Consumer spending rose a healthy 0.6% in September after rising 1% in August, the Office of Economic Analysis reported on Friday. But the report brought some red flags: purchases of large durable goods (I mean cars and appliances) fell by 0.2%, while spending on other, non-durable products increased by 0.9% – mainly because prices food and gas are growing.
This suggests that consumers are willing to continue spending, even if prices rise. However, they may retain some items with larger tickets.
The good news is that the Delta version seems to be in decline, at least for now. If the trend continues, consumers could start moving towards the end of the year again. Carmakers are reporting a mitigation of a supply chain crisis that has severely shrunk inventories – which could help lower car prices slightly and lead to some robust year-end purchases, perhaps some luxury cars with a bow on top for holiday gifts. .
If we have a December to remember, consumers will have to keep dealing with higher prices.
Merry Christmas to the shops
“As the Delta wave subsides, consumer spending increases, and the latest figures show increased hotel occupancy and restaurant visits,” said BMO senior economist Sal Guatieri.
People are returning to work, and wages are rising along with inflation. Even during the pandemic, they have amassed savings, which will give shoppers and shops a breeze on holiday, Guatieri says.
“Holiday sales look set to be very strong this year … if stores can find enough workers to deliver them,” he said.
Retail sales are expected to increase between 8.5% and 10.5% this year compared to the holiday season 2020 to a record $ 859 billion, the National Retail Federation, a retail group for retailers, said Wednesday. The number does not include car dealers, gas stations and restaurants.
Both companies reported revenue results on Thursday that did not meet Wall Street analysts ’expectations, noting that supply chain problems could strain operations in the December quarter.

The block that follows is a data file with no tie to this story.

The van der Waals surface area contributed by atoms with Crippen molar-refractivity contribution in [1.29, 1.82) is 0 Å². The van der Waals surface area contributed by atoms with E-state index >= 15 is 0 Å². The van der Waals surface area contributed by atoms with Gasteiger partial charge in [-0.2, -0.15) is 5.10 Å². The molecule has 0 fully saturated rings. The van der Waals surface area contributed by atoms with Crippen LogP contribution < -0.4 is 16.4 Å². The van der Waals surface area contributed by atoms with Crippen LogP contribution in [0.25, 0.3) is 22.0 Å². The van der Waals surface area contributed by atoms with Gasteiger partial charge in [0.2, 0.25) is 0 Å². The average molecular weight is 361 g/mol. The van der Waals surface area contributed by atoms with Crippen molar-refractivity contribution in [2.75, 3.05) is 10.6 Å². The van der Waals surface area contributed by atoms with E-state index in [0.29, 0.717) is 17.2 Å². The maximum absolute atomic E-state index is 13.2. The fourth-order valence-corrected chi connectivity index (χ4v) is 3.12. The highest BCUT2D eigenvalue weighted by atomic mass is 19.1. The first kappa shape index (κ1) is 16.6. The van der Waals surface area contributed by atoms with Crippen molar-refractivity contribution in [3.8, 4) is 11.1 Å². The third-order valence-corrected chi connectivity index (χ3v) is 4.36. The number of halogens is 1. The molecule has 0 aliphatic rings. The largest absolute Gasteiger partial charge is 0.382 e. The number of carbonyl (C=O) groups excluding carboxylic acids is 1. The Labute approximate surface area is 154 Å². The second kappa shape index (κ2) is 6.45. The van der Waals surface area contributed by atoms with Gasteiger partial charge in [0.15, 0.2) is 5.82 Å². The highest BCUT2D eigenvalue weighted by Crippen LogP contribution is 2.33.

Delays in shipping mean that these supply and demand scales will continue to be unbalanced. As your Professor Econ 101 told you, this means that prices will continue to rise until the end of the year.
Higher prices are “well received by customers”
However, companies are also convinced that due to limited supply and hot demand, they have the power to set prices over customers and can pass on the rising costs they face to customers.
“Consumers pay higher prices because opportunities to buy other goods are limited,” said Gus Faucher, chief economist at PNC. “If your dishwasher breaks down and you need a new one and there is a shortage of dishwashers, you are willing to pay a premium. The same goes for household products such as cleaners, toothpaste or toys. This allows companies to raise prices.”
“We haven’t noticed any significant changes in customer behavior. And I think that speaks to the strength of the customer,” Albertsons CEO Vivek Sankaran said in a call about earnings earlier this month. “We don’t see their purpose changing dramatically in the next few weeks and months.”
“If inflation stays high and it’s stronger than wage growth, it would cause consumers to be more cautious about spending,” Faucher of PNC said. “They have to eat less outside and go to the movies less. Instead of buying a steak, they’ll buy ground beef.”